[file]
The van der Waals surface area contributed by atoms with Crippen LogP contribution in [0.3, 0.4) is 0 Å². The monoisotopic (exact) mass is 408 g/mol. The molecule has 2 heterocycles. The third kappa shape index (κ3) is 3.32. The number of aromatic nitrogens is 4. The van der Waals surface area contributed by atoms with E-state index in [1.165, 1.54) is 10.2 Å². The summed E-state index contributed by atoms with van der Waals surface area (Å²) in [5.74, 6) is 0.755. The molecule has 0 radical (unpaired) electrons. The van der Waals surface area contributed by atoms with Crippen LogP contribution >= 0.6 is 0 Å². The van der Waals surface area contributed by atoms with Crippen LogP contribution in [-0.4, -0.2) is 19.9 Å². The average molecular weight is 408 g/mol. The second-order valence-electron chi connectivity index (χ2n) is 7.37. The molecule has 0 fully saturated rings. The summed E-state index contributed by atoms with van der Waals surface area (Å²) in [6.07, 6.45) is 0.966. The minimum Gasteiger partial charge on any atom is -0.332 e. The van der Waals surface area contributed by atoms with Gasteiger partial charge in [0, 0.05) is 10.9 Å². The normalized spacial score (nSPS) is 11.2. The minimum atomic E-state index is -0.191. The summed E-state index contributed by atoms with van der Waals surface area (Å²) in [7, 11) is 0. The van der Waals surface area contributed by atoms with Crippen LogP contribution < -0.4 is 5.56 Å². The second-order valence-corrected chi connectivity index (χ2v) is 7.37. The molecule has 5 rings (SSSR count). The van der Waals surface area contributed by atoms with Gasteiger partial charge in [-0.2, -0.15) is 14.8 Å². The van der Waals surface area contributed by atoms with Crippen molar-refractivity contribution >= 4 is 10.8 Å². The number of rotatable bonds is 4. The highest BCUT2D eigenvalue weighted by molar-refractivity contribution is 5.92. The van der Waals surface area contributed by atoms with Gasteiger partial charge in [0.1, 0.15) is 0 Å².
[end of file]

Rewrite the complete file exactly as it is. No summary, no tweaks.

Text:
The van der Waals surface area contributed by atoms with Crippen LogP contribution in [0.3, 0.4) is 0 Å². The monoisotopic (exact) mass is 408 g/mol. The molecule has 2 heterocycles. The third kappa shape index (κ3) is 3.32. The number of aromatic nitrogens is 4. The van der Waals surface area contributed by atoms with E-state index in [1.165, 1.54) is 10.2 Å². The summed E-state index contributed by atoms with van der Waals surface area (Å²) in [5.74, 6) is 0.755. The molecule has 0 radical (unpaired) electrons. The van der Waals surface area contributed by atoms with Crippen LogP contribution >= 0.6 is 0 Å². The van der Waals surface area contributed by atoms with Crippen LogP contribution in [-0.4, -0.2) is 19.9 Å². The average molecular weight is 408 g/mol. The second-order valence-electron chi connectivity index (χ2n) is 7.37. The molecule has 0 fully saturated rings. The summed E-state index contributed by atoms with van der Waals surface area (Å²) in [6.07, 6.45) is 0.966. The minimum Gasteiger partial charge on any atom is -0.332 e. The van der Waals surface area contributed by atoms with Gasteiger partial charge in [0, 0.05) is 10.9 Å². The normalized spacial score (nSPS) is 11.2. The minimum atomic E-state index is -0.191. The summed E-state index contributed by atoms with van der Waals surface area (Å²) in [7, 11) is 0. The van der Waals surface area contributed by atoms with Crippen LogP contribution < -0.4 is 5.56 Å². The second-order valence-corrected chi connectivity index (χ2v) is 7.37. The molecule has 5 rings (SSSR count). The van der Waals surface area contributed by atoms with Gasteiger partial charge in [-0.2, -0.15) is 14.8 Å². The van der Waals surface area contributed by atoms with Crippen molar-refractivity contribution >= 4 is 10.8 Å². The number of rotatable bonds is 4. The highest BCUT2D eigenvalue weighted by molar-refractivity contribution is 5.92. The van der Waals surface area contributed by atoms with Gasteiger partial charge in [0.1, 0.15) is 0 Å².